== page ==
What’s New in the October Release of Sell: Publish Configurations Automatically

To assist manufacturers’ reuse CAD models for sales and marketing activities, SOLIDWORKS Sell publishes, organizes and presents online 3D-configurable products. As explained in a prior post “How Can CAD Models Be Repurposed for Online Sales and Marketing?”, the first step is to publish 3D-CAD models with an add-in, SOLIDWORKS Sell Publisher. Once the data goes online, you can use the Online Editor to design its web presence. SOLIDWORKS Sell provides the software as a service (SaaS) and follows a fast and agile development process to add new capabilities every month.

The online portal is upgraded systematically by the SOLIDWORKS Sell team, similar to a Gmail page upgraded by Google regularly, so you don’t need to maintain it. On the other hand, it’s highly recommended to upgrade the Publisher add-in installed on your local computer to the latest version. You can find the version information on the online portal as shown in Figure 1. The versions are captured as of the writing of this article, so what you see may be different from this image. The instructions on this page can walk you through the upgrade steps. This post will focus on the latest Publisher 2.2.3273 released Oct. 10, 2018.

Figure 1. SOLIDWORKS Sell Publisher and Online Editor versions.

A common SOLIDWORKS design practice is to store product size and shape variations in one file, such as a series of similar but different office desks or factory valves. These variations are a perfect geometric source for online 3D-configurable products. However, it can be tedious, labor intensive, slow and error-prone to publish these configurations manually.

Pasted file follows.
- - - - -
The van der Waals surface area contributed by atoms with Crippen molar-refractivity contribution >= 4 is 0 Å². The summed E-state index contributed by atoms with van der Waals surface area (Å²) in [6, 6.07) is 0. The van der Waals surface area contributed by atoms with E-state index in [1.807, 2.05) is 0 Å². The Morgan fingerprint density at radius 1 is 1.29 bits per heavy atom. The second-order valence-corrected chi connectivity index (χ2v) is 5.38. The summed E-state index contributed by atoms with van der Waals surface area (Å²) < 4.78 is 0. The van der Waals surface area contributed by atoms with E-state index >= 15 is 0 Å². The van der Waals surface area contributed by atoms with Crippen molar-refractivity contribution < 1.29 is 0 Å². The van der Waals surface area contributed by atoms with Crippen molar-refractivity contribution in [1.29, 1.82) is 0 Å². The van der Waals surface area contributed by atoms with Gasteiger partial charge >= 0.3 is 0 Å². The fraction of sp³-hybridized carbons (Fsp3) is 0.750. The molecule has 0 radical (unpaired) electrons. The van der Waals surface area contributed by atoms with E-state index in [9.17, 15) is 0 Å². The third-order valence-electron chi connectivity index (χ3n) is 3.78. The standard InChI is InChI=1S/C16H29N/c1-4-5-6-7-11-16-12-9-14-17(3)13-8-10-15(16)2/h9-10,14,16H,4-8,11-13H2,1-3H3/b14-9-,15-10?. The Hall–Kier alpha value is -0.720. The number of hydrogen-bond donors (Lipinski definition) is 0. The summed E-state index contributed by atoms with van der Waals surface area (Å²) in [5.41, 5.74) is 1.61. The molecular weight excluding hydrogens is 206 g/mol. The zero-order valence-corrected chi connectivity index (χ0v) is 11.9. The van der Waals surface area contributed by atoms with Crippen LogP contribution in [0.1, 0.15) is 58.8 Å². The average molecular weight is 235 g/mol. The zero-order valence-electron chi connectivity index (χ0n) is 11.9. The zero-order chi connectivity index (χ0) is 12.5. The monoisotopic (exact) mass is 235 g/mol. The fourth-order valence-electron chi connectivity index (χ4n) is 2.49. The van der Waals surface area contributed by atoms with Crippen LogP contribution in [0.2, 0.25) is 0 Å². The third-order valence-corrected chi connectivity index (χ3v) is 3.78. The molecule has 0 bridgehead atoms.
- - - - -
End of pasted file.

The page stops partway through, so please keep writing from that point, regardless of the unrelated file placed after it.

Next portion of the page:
For example, Figure 2 shows a simple office desk design in which the desktop part alone contains 25 configurations. In other words, it provides five sizes, and each size includes five shapes to cater to various consumer functional and esthetic needs.

Figure 2. 25 Configurations of a desktop part in a simple office desk design.

To manually publish them, a user has to activate a configuration, launch the Publisher command, select the target geometries into corresponding groups, click the green check mark and wait for the models to go online. Then, he or she has to repeat these steps again and again to cover all the configurations of this desktop. By the way, please don’t forget other parts such as the left, back and right panels. Each of them also includes 25 configurations. Individually, these add up to 100 part-level permutations as shown in Table 1.

Table 1. Desk Geometric Variations at The Part Level

Permutations Desktop Left Panel Back Panel Right Panel Sum
Size variations 5 5 5 5
Shape variations 5 5 5 5
Multiplication 25 25 25 25 100

Selecting several parts to publish together in one command can help reduce the total number of publishing command from 100 to 25. Still, this multiple-step procedure has to be repeated at least 25 times on this simple desk example. I spent several hours going through this process myself a while ago and absolutely hated it. Due to the similarities between configurations and the boring repetitiveness, I lost track of what had been covered and what had notyet for several times. I wasted at least 30 minutes in my own confusion, not to mention the agony of waiting to activate every configuration and publish each one online. Despite all of the above effort and patience, when the number of configurations of a part reaches hundreds or thousands, manual publishing becomes prohibitively impractical.